Dry Summer (1963)

Dry Summer (Susuz Yaz)
Directed by Metin Erksan
Written by Metin Erksan, Kemal Inci, Ismet Soydan; story by Nekati Kumali
First viewing/FilmStruck


“Human kind is made up of two sexes, women and men. Is it possible that a mass is improved by the improvement of only one part and the other part is ignored? Is it possible that if half of a mass is tied to earth with chains and the other half can soar into skies?” ― Mustafa Kemal Atatürk

This brutal and infuriating film really got under my skin.

Kokabas Osman  has the heart and soul of a bully.  One fine day he decides that the land he owns with his brother Hasad requires every bit of water supplied by the spring on their property.  So he dams the spring, preventing water used downstream by farmers for irrigation from reaching its destination.  Hasad is totally opposed to this tactic but is too weak or bound by tradition to defy his older brother.  Violence between the downstream and upstream users ensues.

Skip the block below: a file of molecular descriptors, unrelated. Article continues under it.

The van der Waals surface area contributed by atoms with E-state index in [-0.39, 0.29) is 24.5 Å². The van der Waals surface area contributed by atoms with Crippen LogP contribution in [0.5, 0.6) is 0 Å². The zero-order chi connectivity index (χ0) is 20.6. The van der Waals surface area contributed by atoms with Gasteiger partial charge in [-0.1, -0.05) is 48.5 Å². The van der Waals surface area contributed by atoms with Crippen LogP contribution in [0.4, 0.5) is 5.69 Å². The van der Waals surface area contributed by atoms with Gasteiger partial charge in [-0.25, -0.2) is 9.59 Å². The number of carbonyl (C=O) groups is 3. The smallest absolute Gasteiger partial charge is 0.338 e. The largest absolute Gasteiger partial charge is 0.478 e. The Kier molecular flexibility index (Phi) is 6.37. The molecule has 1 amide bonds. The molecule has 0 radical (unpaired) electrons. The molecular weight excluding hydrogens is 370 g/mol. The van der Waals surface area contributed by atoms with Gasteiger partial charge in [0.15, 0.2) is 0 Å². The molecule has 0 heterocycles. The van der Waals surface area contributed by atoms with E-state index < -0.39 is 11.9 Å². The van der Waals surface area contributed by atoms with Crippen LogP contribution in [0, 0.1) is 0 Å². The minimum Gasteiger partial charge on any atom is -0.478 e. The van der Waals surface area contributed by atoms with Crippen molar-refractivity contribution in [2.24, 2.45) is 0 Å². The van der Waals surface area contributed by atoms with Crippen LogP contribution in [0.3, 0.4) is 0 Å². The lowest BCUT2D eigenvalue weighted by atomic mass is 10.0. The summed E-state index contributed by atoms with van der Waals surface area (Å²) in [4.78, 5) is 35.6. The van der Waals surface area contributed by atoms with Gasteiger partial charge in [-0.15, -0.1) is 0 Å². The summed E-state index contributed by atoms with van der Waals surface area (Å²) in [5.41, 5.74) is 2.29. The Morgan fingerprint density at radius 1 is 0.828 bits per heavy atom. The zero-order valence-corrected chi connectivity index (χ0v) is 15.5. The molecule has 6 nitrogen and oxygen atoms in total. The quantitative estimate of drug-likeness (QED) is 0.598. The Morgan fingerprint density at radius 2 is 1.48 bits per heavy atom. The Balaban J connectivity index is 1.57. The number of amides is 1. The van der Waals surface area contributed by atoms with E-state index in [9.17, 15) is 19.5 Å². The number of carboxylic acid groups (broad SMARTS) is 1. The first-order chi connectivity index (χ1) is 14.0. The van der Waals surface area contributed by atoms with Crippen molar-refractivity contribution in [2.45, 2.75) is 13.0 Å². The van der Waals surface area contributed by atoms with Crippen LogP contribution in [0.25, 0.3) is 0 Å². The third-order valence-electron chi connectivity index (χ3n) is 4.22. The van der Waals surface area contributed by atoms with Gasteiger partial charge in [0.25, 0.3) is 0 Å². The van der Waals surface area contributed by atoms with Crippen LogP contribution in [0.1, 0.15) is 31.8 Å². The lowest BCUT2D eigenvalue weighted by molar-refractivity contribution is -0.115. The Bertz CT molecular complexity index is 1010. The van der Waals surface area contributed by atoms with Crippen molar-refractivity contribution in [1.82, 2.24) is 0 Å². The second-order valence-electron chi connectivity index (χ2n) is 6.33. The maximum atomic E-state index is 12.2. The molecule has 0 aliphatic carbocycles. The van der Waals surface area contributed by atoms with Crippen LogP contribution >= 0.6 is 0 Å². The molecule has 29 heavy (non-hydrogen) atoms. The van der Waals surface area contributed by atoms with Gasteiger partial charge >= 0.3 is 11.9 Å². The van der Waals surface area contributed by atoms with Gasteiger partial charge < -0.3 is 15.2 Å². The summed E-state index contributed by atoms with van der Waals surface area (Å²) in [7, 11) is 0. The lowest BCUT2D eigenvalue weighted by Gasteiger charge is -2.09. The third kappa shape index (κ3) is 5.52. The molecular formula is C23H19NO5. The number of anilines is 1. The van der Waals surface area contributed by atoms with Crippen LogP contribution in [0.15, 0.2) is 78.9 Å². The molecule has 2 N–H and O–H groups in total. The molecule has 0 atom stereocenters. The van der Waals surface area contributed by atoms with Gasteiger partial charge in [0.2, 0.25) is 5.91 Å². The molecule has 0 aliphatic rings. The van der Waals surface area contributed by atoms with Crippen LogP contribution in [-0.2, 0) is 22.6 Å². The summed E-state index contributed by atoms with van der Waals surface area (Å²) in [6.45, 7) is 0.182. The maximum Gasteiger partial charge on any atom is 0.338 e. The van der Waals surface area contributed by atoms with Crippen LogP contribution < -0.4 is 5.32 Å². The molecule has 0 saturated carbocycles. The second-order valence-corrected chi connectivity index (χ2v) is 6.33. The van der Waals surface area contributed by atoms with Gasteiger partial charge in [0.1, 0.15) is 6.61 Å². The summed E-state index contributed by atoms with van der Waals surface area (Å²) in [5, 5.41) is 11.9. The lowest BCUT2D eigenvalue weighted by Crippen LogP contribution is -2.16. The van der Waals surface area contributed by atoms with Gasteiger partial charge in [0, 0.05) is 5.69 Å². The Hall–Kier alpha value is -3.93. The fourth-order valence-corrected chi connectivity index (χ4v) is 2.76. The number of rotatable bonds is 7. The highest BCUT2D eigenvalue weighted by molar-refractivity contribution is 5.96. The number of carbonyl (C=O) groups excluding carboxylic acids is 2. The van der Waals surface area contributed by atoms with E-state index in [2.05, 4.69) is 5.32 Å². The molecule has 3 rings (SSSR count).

In the meantime, Kokabas has persuaded Hasan to steal away his betrothed, Bahar, before the wedding date her family has selected.  This is basically to get added labor for the farm.  But from the time of her arrival Kokabas’s lust knows no bounds.

Never have I longed more for a movie death than for the demise of the evil, greedy elder brother in this movie.  It’s another bleak 1963 entry but has so much energy and was so absorbing that I can recommend it.  Warning: Brief graphic footage of animal slaughter.


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